View the information below regarding the economy of Vanuatu. The summary and statistics contains
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Vanuatu Country Page.
GDP (2000): $257 million.
Per capita income (2000): $1,300.
Real growth rate (2000): 2.9%.
Avg. inflation rate (2000): 2.5%.
Natural resources: Forests, agricultural land, marine resources.
Agriculture: Products--copra, cocoa, coffee, cattle, timber.
Industry: Types--copra production, beef processing, sawmilling, tourism, financial services.
Trade (2000): Exports--$22.8 million: copra, kava, beef and veal, cocoa, timber, coffee. Major markets--Japan 32%, Belgium 17%, US 17%, Germany 8%, Australia. Imports-- $87.5 million: machines and transport equipment, basic manufactures, foodstuffs, fuel, miscellaneous manufactures. Major suppliers-- Australia 28%, Singapore 14%, New Zealand 8%, Japan 4%, US 1%.
Official exchange rate (2002 avg.): 134 vatu=U.S.$1.
Economy of Vanuatu
Vanuatu's economy is primarily agricultural; 80% of the population is engaged in agricultural activities that range from subsistence farming to smallholder farming of coconuts and other cash crops. Copra is by far the most important cash crop (making up more than 35% of the country's exports), followed by timber, beef, and cocoa. Kava root extract exports also have become important. In addition, the government has maintained Vanuatu's preindependence status as a tax haven and international financial center. About 2,000 registered institutions offer a wide range of offshore banking, investment, legal, accounting, and insurance and trust-company services. Vanuatu also maintains an international shipping register in New York City.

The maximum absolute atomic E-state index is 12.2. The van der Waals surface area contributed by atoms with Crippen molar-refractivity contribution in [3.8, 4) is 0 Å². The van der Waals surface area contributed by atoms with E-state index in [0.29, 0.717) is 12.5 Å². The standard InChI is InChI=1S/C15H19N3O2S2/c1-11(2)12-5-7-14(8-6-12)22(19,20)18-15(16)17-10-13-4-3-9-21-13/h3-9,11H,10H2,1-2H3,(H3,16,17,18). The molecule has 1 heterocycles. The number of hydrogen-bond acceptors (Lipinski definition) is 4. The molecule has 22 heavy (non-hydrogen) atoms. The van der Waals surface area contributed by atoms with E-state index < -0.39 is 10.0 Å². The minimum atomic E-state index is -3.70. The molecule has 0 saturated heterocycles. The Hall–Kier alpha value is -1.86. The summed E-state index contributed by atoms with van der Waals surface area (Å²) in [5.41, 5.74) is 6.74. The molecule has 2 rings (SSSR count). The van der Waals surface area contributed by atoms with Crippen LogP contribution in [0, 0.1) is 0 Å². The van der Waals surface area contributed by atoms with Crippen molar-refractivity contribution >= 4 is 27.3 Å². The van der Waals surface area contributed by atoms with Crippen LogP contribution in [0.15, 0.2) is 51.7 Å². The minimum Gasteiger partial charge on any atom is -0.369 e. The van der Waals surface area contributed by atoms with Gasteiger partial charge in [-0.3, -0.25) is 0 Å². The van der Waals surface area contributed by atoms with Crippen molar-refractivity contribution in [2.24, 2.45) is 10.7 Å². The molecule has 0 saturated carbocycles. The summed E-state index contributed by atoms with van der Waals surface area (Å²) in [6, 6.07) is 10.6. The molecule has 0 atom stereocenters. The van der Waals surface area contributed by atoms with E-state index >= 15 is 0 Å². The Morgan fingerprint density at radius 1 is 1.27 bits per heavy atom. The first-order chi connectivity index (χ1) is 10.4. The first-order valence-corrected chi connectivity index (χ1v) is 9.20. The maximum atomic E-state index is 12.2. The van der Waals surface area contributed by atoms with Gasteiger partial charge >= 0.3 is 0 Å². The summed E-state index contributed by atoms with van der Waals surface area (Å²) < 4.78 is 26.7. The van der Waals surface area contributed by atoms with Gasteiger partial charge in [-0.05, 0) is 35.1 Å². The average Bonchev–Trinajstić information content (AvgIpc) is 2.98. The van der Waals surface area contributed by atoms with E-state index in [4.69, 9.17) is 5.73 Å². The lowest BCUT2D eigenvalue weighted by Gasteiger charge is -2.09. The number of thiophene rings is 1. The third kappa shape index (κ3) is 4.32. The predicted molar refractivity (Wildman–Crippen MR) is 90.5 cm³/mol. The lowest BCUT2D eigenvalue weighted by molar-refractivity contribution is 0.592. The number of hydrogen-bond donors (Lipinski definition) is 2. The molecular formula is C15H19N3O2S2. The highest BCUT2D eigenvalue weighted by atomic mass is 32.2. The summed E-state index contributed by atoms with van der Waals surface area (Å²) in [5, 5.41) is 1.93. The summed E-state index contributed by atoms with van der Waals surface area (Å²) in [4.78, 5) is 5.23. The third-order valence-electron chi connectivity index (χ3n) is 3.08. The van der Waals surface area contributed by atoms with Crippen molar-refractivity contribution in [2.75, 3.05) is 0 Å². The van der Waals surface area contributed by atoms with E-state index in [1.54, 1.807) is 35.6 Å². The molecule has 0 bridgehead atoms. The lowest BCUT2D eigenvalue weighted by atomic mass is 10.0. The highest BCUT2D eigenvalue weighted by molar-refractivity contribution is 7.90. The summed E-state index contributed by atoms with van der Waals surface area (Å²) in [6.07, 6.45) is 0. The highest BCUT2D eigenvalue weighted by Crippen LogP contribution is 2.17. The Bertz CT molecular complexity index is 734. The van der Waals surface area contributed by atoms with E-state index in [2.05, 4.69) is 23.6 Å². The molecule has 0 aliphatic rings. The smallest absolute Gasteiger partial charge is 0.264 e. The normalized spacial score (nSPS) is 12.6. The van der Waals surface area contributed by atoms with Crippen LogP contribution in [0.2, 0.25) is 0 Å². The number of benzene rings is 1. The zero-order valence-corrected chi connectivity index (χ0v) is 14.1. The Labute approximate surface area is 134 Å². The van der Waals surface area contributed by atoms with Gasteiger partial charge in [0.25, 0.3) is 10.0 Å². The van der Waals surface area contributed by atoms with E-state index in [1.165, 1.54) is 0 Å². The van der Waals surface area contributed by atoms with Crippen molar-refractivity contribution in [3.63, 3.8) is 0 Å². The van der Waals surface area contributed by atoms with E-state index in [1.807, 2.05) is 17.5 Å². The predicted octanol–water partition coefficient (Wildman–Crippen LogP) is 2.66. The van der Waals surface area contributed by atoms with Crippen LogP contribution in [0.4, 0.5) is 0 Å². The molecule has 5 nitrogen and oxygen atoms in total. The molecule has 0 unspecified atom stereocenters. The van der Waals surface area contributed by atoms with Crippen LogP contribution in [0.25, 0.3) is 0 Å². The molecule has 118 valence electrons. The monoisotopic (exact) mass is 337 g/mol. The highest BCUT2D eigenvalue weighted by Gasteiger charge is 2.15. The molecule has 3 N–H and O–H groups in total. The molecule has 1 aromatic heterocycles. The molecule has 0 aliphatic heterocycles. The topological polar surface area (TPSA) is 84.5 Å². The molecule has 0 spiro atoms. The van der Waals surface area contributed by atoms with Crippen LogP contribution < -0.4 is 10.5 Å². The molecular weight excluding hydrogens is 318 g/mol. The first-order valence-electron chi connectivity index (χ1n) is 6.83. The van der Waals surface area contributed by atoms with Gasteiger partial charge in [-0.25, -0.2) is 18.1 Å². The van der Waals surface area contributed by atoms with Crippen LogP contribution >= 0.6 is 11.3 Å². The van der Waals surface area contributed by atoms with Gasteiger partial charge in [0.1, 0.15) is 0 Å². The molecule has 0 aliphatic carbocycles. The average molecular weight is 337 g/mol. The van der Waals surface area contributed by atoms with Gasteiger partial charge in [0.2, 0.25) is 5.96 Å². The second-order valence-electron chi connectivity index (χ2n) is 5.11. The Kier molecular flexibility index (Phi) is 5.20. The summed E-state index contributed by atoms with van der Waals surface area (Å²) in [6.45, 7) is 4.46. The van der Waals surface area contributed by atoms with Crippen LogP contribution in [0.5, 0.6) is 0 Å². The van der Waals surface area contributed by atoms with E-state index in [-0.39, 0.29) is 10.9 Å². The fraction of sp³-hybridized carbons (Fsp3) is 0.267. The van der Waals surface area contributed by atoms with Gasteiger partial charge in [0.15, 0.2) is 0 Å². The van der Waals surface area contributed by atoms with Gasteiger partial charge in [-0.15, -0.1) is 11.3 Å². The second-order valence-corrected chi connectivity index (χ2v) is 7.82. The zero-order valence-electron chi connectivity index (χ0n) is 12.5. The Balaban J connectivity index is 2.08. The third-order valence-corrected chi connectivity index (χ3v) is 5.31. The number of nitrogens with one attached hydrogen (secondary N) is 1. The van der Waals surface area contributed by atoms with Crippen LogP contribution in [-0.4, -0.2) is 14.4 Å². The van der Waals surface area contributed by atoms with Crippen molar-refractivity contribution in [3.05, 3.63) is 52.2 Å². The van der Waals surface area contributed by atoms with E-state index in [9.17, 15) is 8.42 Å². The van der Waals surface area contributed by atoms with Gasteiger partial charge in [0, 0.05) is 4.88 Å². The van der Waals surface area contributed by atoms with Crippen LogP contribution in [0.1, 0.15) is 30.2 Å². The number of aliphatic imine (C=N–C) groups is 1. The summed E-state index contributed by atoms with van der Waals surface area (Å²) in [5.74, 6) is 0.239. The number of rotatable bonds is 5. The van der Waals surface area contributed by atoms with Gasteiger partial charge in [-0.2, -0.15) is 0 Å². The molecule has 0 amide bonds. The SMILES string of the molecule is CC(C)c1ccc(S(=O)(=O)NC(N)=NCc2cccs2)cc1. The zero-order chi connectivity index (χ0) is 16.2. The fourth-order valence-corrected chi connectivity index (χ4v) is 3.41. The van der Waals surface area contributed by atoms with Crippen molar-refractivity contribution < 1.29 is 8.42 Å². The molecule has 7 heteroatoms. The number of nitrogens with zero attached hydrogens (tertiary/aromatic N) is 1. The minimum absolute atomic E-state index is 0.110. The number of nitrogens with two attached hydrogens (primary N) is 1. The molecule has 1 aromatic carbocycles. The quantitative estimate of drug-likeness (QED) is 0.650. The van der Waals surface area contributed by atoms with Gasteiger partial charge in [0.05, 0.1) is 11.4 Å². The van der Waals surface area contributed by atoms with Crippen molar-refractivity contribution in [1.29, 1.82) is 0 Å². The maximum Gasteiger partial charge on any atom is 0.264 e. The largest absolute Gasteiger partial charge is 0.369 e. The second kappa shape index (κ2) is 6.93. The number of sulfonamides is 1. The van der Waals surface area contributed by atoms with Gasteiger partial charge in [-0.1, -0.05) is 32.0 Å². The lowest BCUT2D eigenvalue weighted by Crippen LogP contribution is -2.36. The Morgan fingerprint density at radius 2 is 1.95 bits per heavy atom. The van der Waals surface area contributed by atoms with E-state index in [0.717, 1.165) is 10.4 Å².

Copra, cocoa, kava and beef account for more than 60% of Vanuatu's total exports by value and agriculture accounts for approximately 20% of GDP. Tourism is Vanuatu's fastest-growing sector, having comprised 40% of GDP in 2000. Industry’s portion of GDP declined from 15% to 10% between 1990 and 2000. Government consumption accounted for about 27% of GDP.
Vanuatu is a small country, with only a few commodities, mostly agricultural, produced for export. In 2000, imports exceeded exports by a ratio of nearly 4 to 1. However, this was offset by high services income from tourism, which kept the current account balance fairly even.
Vanuatu claims an exclusive economic zone of 680,000 square kilometers and possesses substantial marine resources. Currently, only a limited number of ni-Vanuatu are involved in fishing, while foreign fleets exploit this potential.
In 1997 the government, with the aid of the Asian Development Bank, committed itself to a 3-year comprehensive reform program. During the first year of the program the Government has adopted a value-added tax, consolidated and reformed government-owned banks, and started a 10% downsizing in the public service. The program was derailed when Barak Sope became Prime Minister. Under Prime Minister Edward Natapei, reform programs have slowly been reintroduced.